The last three plays that I have reviewed have been about suffering, or at least about falling apart:
Most directly (and, in my view, least successfuly), Job, an adaptation of the Biblical Book of Job by Thomas Bradshaw at the Flea Theater, the classic tale of a man suffering as a test of his faith.
Detroit by Lisa D’Amour at Playwrights Horizons, tells the story of two couples who live next to one another in a first-rung suburb that is in decline, as is its inhabitants. The character Ben played by David Schwimmer has lost his job as a banker, and is supported by his wife Mary, Amy Ryan. They have it better than the couple who have just moved next door, who have low-paying jobs with no security – and, as it turns out, a complicated past. One of the running gags of the play is how nothing works – the sliding door to the patio, the umbrella; the house is literally as well as figuratively falling apart.
If There Is I Haven’t Found It Yet, which has gotten the most attention because it marks Jake Gyllenhaal’s American stage debut, is about a family falling apart – the teenage daughter is bullied and neglected, the marriage of the mother and father is breaking up, the visiting uncle seems unable to sustain connections. It is also about the earth’s suffering as a result of climate change – both of which, playwright Nick Payne implies, can be saved “if we’re prepared to change.”
What is the purpose of such plays? Is it to bring attention to other people’s suffering, to raise our consciousness? There are whole genres of plays, such as those concerning the Holocaust (The Diary of Ann Frank, Bent, The Man in the Glass Booth) that seem primarily to have this purpose.
But can plays about sorrow help theatergoers better handle our own suffering?
Has a play ever helped you better deal with you own suffering? I asked this recently on Twitter.
“I’ve been to MANY plays that helped me suffer MORE,” Time Out New York theater critic Adam Feldman joked.
Cara Richardson: If a show speaks truth, and the truth is sad, so be it. It can connect with people on a very real level. Next to Normal spoke to me. I realized how much having an illness affects everyone else in the family. For me, the illness is diabetes.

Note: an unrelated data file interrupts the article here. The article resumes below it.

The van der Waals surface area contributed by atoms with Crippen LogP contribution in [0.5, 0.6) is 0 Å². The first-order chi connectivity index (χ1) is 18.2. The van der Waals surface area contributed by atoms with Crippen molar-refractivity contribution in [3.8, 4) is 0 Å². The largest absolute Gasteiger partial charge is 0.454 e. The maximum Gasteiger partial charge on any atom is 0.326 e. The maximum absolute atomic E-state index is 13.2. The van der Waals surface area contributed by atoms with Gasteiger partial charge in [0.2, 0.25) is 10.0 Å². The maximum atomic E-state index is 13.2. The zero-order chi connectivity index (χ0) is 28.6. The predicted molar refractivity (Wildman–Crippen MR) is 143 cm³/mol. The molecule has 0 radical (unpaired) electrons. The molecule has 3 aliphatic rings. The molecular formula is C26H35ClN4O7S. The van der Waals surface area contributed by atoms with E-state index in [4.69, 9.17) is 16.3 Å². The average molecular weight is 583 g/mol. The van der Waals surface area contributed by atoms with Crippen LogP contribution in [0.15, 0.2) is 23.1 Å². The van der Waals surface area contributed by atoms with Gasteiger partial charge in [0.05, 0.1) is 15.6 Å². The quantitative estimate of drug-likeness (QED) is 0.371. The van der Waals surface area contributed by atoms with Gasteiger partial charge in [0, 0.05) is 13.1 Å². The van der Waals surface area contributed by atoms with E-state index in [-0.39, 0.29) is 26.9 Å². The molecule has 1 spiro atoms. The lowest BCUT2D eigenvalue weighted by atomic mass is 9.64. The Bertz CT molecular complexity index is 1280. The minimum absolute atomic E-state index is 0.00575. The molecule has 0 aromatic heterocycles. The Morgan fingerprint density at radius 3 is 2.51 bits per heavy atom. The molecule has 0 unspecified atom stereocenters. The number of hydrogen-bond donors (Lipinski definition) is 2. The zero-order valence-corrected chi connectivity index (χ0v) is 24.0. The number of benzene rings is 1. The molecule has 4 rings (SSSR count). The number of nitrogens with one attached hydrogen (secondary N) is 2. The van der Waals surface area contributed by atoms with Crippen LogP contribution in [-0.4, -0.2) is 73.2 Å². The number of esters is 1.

Jason Capili Tom Stoppard’s Invention of Love; several members of the audience sobbed. A good catharsis will always help sort out issues. It did for me.”
David Lawson: My girlfriend saw My Mind Is Like an Open Meadow, at 59 East 59, when someone she loved fell ill. It was cathartic for her. It’s solo show where a young woman brings her grandmother to stage in a very abstract way; it’s about getting older, body & mind going, having a lot of years with a lot of loss. There’s plenty of beauty, but a lot of sorrow.
Monica Bauer: The Pillowman by Martin McDonagh just left me walloped, and grateful. I try to write plays with depth and grace, out of my own need for both.
Indeed, many playwrights have an intriguing relationship to sorrow, as evidenced by Don Nguyen‘s Sad Playwright project. Last year, he launched a website called asking his colleagues to post pictures of themselves sad. Hundreds submitted their pictures.
Nguyen later commented on playwrights and sadness, in a blog post entitled Sorrow, Depression, and Desolation in the American Theater, or How To Be a Sad Playwright in 10 Easy Steps. Some of what he said addresses the question of whether sorrowful plays can be beneficial:
“I think sadness has gotten a bad rap, and I think it can actually be good for you. Even Joseph Forgas, a psychology professor from the University of New South Wales, found that being sad makes people less gullible, improves their ability to judge others and also boosts memory.” (Details of Joe Forgas’ study.)
The enthusiasm with which so many playwrights embraced Nguyen’s quirky project, although surely with its share of tongue-in-cheek, may nevertheless offer another explanation for the existence of so many sad plays: The playwrights use their writing to work out their own sorrows.
It’s interesting that the same week as these plays of sorrow opened, two different actors talked of how the theater has helped them through their own sorrows.
Patrick Page, who originated the role of The Green Goblin in Spider-Man: Turn Off The Dark, and is now about to appear as the villain de Guiche in Cyrano de Bergerac, sad that he suffered a breakdown and was bedridden with depression, shortly before Julie Taymor asked him to audition. He chose to sing Alice Cooper’s “Welcome to My Nightmare.”
“For all the bumps that ‘Spider-Man’ had, that show was a blessed event for me,” Page told Patrick Healy of the Times. “…[W]hen cast injuries happened and other problems hit the show, people asked me how I kept such equanimity. A huge part of it was I knew what it was like to be in a life-threatening situation. ‘Spider-Man’ wasn’t one.”
Al Pacino, who is about to return to Broadway in a revival of Glengarry Glen Ross, recently told reporters:
“I think that being on the stage is a form of therapy and my way of getting through my life..”